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Author: Message: Sort First Post on Top

Posts: 11,803
5/18/13 9:34 A

let's look at this like a big picture thing. yes, you can starve off ten pounds or so in a few weeks if you do it, but it's not so great for your health. and since you're already old enough that your bmr is only on the decline [happens at about 25 and it amounts to topping out at about ten calories less per day for every year you get older], your issue is only going to compound as you age.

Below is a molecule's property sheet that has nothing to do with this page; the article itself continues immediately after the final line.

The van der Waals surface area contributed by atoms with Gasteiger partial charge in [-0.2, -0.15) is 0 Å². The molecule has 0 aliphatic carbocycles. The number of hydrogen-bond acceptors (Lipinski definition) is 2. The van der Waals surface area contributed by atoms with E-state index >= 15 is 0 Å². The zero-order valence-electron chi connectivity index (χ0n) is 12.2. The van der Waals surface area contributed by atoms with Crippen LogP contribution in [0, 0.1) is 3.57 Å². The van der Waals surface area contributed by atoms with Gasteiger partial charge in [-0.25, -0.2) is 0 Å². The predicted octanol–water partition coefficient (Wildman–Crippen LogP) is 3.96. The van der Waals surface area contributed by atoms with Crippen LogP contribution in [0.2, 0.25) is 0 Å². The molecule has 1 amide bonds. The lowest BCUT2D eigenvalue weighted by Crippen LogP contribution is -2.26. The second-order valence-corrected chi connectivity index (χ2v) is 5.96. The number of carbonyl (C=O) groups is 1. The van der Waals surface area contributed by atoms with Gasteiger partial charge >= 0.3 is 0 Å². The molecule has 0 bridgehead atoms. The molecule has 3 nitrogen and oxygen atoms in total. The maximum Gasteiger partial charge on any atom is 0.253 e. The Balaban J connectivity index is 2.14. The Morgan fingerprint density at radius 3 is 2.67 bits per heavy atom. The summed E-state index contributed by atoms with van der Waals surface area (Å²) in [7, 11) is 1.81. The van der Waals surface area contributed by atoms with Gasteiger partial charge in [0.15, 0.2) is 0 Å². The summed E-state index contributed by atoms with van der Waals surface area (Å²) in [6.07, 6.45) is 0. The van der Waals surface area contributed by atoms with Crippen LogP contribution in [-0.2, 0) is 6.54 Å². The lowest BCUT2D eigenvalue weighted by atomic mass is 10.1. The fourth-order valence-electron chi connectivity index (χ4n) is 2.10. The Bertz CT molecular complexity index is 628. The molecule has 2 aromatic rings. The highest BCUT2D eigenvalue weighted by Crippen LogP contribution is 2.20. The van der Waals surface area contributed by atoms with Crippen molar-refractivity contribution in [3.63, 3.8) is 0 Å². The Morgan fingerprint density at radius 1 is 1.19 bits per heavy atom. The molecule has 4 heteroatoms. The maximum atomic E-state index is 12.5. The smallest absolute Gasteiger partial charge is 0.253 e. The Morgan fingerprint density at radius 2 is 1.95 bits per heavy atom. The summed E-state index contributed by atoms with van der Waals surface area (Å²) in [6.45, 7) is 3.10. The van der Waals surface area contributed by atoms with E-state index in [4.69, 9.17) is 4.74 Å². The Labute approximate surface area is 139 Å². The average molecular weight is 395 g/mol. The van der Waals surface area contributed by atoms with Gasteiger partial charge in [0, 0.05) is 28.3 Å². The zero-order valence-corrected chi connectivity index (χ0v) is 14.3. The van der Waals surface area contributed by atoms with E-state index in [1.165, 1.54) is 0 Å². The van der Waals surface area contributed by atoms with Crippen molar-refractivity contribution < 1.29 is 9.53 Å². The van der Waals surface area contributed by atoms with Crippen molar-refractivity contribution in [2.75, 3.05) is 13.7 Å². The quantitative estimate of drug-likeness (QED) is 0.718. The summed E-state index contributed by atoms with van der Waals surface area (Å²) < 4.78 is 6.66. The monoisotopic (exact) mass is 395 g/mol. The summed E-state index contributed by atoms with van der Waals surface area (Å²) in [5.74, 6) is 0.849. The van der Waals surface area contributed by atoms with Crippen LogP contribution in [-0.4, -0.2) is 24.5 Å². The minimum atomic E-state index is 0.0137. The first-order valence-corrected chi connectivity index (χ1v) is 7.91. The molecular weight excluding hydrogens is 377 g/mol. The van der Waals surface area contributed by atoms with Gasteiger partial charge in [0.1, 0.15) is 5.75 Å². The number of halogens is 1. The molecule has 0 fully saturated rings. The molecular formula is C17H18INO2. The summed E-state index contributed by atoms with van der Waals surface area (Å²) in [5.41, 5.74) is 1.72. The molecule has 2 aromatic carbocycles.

the good news is that ten pounds per year means that you're only overeating 35000 cals. while that sounds like a lot, when you space that out over the year you're taking to gain it, you're looking at eating 96 cals more than you need a day. even if you were starving yourself twice a year to the tune of 70000 cals to keep your gain to 10lbs, that's still only 288 cals out of your day that you need to deal with. you have three options. you can find a way to cut those calories out of your regular diet, you can be a little more active, or you can do a combination of both. keep in mind that whatever you decide, for every year you age you need to account for those ten calories less by being more active or eating 10 cals less to balance out your body not repairing stuff as much as you age.